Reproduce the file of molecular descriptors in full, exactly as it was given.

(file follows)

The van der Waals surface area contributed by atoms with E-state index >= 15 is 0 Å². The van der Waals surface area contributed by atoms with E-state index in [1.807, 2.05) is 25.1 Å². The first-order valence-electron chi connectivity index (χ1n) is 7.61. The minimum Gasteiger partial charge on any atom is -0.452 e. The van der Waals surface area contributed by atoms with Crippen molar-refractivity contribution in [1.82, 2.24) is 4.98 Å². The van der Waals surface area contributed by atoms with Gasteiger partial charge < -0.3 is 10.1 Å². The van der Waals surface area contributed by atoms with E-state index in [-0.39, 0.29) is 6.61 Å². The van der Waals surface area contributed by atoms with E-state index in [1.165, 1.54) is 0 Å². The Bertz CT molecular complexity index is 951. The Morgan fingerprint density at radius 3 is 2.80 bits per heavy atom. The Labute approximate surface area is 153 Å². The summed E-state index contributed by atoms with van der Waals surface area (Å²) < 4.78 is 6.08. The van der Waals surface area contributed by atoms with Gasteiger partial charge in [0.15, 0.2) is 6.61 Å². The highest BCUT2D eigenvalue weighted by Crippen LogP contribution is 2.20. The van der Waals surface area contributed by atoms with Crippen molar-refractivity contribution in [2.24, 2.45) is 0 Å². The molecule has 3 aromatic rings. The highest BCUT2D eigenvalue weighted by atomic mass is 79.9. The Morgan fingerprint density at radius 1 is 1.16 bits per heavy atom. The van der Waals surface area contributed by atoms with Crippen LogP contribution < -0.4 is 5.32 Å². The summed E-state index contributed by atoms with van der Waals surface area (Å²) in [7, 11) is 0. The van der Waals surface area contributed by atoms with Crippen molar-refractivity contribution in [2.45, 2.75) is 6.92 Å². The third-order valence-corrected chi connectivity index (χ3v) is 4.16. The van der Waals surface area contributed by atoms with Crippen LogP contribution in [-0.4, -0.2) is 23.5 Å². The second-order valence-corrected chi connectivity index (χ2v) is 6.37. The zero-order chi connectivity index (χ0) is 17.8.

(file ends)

The van der Waals surface area contributed by atoms with E-state index >= 15 is 0 Å². The van der Waals surface area contributed by atoms with E-state index in [1.807, 2.05) is 25.1 Å². The first-order valence-electron chi connectivity index (χ1n) is 7.61. The minimum Gasteiger partial charge on any atom is -0.452 e. The van der Waals surface area contributed by atoms with Crippen molar-refractivity contribution in [1.82, 2.24) is 4.98 Å². The van der Waals surface area contributed by atoms with Gasteiger partial charge < -0.3 is 10.1 Å². The van der Waals surface area contributed by atoms with E-state index in [-0.39, 0.29) is 6.61 Å². The van der Waals surface area contributed by atoms with E-state index in [1.165, 1.54) is 0 Å². The Bertz CT molecular complexity index is 951. The Morgan fingerprint density at radius 3 is 2.80 bits per heavy atom. The Labute approximate surface area is 153 Å². The summed E-state index contributed by atoms with van der Waals surface area (Å²) < 4.78 is 6.08. The van der Waals surface area contributed by atoms with Gasteiger partial charge in [0.15, 0.2) is 6.61 Å². The highest BCUT2D eigenvalue weighted by Crippen LogP contribution is 2.20. The van der Waals surface area contributed by atoms with Crippen molar-refractivity contribution in [2.24, 2.45) is 0 Å². The molecule has 3 aromatic rings. The highest BCUT2D eigenvalue weighted by atomic mass is 79.9. The Morgan fingerprint density at radius 1 is 1.16 bits per heavy atom. The van der Waals surface area contributed by atoms with Crippen LogP contribution < -0.4 is 5.32 Å². The summed E-state index contributed by atoms with van der Waals surface area (Å²) in [7, 11) is 0. The van der Waals surface area contributed by atoms with Crippen molar-refractivity contribution in [2.45, 2.75) is 6.92 Å². The third-order valence-corrected chi connectivity index (χ3v) is 4.16. The van der Waals surface area contributed by atoms with Crippen LogP contribution in [-0.4, -0.2) is 23.5 Å². The second-order valence-corrected chi connectivity index (χ2v) is 6.37. The zero-order chi connectivity index (χ0) is 17.8.